logo - Join me in the 1900s mid C20th
The webmaster, Pat Cryer, as a young child

Pre-digital wrist watches,
c1930s onwards

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Wrist watches: c1930s

1927 woman's wrist watch with the grosgrain ribbon strap missing

1927 woman's wrist watch with the grosgrain ribbon strap missing.

In the first part of the 20th century, the age of maturity was 21 not 18. Traditionally someone's 21st birthday was marked by being given the 'key of the door', ie the front door, so that the 21-year-old could come and go as he or she pleased. Yet the 21st birthday was also marked with a present which was more expensive than a normal birthday present. My mother's 21st birthday present from her parents was a wrist watch - Swiss made of course. That was in 1927.

It was rare for my mother to wear this watch. Perhaps she felt that it was showing off, perhaps it was too valuable to risk damage from housework, perhaps it had gone wrong, or perhaps it wasn't really functional. The face was so small with such small hands that a good light and good eyesight were needed for reading it. Also the strap was only a black ribbed ribbon which she referred to 'grosgrain' and which was severely frayed in later years. In the photo it is entirely missing.

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Wrist watches: 1950s-1970s

In all my schools, 1944-1957, it was against school rules to wear a watch, probably because watches were so expensive. I did have one as a teenager because I had strict instructions to be home by 11pm on a Saturday night. It was in a dull metal case with a brown leather strap.

Before watches went digital, they never seemed to last long before they stopped or seriously lost or gained time. Whether this was true of the more expensive watches, I don't know.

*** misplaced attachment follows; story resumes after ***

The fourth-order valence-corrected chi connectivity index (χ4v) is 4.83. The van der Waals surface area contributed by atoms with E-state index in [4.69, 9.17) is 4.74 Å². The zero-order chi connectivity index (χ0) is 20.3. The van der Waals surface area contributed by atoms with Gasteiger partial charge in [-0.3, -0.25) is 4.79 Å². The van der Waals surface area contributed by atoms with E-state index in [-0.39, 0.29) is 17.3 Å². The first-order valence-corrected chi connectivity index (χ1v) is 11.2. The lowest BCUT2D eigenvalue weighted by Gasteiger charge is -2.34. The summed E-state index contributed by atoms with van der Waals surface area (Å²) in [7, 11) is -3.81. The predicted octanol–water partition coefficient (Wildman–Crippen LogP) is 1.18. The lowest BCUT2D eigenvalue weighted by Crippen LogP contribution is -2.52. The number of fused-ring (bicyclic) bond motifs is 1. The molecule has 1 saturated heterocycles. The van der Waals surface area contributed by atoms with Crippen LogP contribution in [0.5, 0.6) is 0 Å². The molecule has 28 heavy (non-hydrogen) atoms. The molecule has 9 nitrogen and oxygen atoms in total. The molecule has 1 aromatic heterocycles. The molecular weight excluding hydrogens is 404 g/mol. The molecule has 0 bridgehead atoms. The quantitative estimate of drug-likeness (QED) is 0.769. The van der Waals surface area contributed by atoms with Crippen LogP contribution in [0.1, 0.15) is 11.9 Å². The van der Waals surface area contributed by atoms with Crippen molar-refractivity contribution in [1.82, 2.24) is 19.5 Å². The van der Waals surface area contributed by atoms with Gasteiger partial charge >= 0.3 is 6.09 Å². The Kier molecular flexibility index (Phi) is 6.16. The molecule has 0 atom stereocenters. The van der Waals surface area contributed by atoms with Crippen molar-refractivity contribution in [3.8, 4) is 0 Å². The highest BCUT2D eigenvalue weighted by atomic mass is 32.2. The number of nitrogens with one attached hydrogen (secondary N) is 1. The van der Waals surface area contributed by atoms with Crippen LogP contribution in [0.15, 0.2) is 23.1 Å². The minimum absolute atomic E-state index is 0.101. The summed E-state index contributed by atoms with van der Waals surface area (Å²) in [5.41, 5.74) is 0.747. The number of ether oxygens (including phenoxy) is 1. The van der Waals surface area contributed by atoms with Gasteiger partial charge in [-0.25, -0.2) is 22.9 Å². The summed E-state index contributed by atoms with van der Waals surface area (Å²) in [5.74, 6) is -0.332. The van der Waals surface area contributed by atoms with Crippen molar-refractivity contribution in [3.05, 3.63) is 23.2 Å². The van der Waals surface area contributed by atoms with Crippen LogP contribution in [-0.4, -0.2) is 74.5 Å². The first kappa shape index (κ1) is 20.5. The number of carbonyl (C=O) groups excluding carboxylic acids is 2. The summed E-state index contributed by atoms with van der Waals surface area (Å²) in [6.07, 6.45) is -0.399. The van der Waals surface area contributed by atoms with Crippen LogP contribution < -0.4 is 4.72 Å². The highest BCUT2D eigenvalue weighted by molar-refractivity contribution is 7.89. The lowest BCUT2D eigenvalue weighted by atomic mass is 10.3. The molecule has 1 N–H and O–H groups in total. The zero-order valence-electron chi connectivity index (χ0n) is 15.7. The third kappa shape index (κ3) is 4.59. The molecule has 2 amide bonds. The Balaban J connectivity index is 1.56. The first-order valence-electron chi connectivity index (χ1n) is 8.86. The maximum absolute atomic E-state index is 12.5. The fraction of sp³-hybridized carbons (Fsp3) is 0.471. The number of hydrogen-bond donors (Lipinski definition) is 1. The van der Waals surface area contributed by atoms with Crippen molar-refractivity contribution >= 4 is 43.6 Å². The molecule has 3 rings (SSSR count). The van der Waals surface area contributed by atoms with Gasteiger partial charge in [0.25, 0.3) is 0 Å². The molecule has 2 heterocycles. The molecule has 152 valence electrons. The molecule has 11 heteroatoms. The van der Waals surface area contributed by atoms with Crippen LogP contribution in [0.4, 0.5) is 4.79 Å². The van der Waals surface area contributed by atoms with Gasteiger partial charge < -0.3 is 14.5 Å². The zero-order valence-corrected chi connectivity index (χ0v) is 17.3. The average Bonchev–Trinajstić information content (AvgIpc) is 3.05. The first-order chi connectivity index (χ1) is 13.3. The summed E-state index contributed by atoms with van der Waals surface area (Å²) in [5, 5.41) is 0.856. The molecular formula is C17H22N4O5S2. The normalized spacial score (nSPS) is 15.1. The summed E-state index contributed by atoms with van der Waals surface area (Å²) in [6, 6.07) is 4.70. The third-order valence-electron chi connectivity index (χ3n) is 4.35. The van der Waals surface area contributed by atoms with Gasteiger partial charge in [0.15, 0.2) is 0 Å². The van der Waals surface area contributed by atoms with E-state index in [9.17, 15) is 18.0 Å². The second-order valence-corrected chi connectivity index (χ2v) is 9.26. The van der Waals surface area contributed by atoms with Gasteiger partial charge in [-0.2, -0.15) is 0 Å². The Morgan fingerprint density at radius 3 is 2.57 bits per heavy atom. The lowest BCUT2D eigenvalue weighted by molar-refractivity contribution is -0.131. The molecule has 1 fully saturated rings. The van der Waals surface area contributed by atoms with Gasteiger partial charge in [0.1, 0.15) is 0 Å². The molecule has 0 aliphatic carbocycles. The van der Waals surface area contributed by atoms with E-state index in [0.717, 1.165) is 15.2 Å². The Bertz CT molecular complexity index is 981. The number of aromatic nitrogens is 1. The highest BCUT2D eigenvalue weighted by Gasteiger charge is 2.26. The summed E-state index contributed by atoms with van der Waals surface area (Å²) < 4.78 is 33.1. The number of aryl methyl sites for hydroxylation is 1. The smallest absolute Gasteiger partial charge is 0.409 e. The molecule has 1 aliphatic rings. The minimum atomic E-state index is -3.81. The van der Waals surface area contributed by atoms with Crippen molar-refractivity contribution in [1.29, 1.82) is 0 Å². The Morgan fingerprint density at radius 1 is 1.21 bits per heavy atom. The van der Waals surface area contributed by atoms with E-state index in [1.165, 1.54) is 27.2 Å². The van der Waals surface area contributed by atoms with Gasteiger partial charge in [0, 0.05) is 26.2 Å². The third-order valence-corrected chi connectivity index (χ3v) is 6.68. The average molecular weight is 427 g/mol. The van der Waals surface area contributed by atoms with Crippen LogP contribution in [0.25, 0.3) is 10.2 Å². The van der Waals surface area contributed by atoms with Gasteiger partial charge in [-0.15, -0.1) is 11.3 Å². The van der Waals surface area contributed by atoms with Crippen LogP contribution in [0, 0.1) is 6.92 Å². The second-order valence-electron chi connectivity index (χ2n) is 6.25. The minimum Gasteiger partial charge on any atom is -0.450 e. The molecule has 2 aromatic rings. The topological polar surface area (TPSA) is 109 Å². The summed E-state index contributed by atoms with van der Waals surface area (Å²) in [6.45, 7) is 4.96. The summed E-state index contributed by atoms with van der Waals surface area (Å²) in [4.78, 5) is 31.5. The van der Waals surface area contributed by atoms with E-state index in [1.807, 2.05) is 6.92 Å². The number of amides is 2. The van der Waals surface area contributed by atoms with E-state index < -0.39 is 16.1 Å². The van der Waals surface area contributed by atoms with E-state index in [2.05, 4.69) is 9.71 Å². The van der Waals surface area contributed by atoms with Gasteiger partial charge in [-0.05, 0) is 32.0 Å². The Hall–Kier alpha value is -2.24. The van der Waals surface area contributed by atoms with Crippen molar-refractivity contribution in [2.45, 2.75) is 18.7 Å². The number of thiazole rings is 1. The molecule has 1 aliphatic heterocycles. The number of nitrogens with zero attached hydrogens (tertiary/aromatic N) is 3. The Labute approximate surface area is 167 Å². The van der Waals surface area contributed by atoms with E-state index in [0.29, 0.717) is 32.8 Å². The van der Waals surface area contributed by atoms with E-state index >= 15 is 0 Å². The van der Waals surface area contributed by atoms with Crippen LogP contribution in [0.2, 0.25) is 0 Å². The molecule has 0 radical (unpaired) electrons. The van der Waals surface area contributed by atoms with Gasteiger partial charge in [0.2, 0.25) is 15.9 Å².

My father wore a wrist watch with a leather strap, but I can't remember much about it.

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Self-winding wrist watches: late 1960s and early 1970s

The next major pre-digital innovation in watches - in the late 1960s or early 1970s - came self-winding watches. The idea was that they never needed to be wound up because the movements of the wrist in everyday activities worked the mechanism. I had one which ran well for a time, but then went irreversibly wrong.

My husband also had a self-winding gold watch which he likes so much that he sends it to be mended from time to time.

The death knoll of self-winding watches and all mechanical watches sounded with the development of digital watches which were exceedingly cheap and totally reliable without needing to be wound up.

If you can add anything to this page or provide a photo, I would be pleased to hear from you.

Pat Cryer, webmaster

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This website Join me in the 1900s is a contribution to the social history of everyday life in 20th century Britain from the early 1900s to about 1960, seen through personal recollections and illustrations, with the emphasis on what it was like to live in those times.